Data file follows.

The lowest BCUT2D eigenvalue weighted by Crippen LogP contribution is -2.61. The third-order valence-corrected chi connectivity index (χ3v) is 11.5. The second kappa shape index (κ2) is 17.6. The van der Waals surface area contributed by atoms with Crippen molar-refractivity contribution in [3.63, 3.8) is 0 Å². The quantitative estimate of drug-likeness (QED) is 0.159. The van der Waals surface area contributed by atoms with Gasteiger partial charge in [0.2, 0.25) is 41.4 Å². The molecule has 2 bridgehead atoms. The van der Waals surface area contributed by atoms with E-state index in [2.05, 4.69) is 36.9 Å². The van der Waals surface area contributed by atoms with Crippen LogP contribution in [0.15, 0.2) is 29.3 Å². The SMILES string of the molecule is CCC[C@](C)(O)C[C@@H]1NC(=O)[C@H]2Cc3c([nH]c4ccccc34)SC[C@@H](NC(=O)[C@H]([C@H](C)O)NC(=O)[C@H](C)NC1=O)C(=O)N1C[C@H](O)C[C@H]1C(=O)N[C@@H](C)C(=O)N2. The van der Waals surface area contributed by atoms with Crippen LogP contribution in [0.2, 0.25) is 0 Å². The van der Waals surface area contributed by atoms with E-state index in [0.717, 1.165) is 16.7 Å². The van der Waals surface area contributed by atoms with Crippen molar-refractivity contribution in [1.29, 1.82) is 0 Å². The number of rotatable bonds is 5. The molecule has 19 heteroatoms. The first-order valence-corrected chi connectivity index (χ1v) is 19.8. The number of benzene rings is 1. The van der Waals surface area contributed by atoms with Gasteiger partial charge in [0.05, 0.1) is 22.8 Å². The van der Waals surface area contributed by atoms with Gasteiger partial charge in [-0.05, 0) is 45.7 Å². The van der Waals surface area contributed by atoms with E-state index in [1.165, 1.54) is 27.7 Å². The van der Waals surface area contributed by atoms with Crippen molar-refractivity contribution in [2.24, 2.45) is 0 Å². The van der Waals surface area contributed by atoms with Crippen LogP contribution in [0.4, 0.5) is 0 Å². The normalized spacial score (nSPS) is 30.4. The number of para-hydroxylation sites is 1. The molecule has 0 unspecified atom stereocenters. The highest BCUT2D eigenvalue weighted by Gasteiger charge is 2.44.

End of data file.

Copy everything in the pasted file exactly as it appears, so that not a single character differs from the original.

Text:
The lowest BCUT2D eigenvalue weighted by Crippen LogP contribution is -2.61. The third-order valence-corrected chi connectivity index (χ3v) is 11.5. The second kappa shape index (κ2) is 17.6. The van der Waals surface area contributed by atoms with Crippen molar-refractivity contribution in [3.63, 3.8) is 0 Å². The quantitative estimate of drug-likeness (QED) is 0.159. The van der Waals surface area contributed by atoms with Gasteiger partial charge in [0.2, 0.25) is 41.4 Å². The molecule has 2 bridgehead atoms. The van der Waals surface area contributed by atoms with E-state index in [2.05, 4.69) is 36.9 Å². The van der Waals surface area contributed by atoms with Crippen LogP contribution in [0.15, 0.2) is 29.3 Å². The SMILES string of the molecule is CCC[C@](C)(O)C[C@@H]1NC(=O)[C@H]2Cc3c([nH]c4ccccc34)SC[C@@H](NC(=O)[C@H]([C@H](C)O)NC(=O)[C@H](C)NC1=O)C(=O)N1C[C@H](O)C[C@H]1C(=O)N[C@@H](C)C(=O)N2. The van der Waals surface area contributed by atoms with Crippen LogP contribution in [0.2, 0.25) is 0 Å². The van der Waals surface area contributed by atoms with E-state index in [0.717, 1.165) is 16.7 Å². The van der Waals surface area contributed by atoms with Crippen molar-refractivity contribution in [1.29, 1.82) is 0 Å². The number of rotatable bonds is 5. The molecule has 19 heteroatoms. The first-order valence-corrected chi connectivity index (χ1v) is 19.8. The number of benzene rings is 1. The van der Waals surface area contributed by atoms with Gasteiger partial charge in [0.05, 0.1) is 22.8 Å². The van der Waals surface area contributed by atoms with Gasteiger partial charge in [-0.05, 0) is 45.7 Å². The van der Waals surface area contributed by atoms with E-state index in [1.165, 1.54) is 27.7 Å². The van der Waals surface area contributed by atoms with Crippen molar-refractivity contribution in [2.24, 2.45) is 0 Å². The van der Waals surface area contributed by atoms with Crippen LogP contribution in [0.4, 0.5) is 0 Å². The normalized spacial score (nSPS) is 30.4. The number of para-hydroxylation sites is 1. The molecule has 0 unspecified atom stereocenters. The highest BCUT2D eigenvalue weighted by Gasteiger charge is 2.44.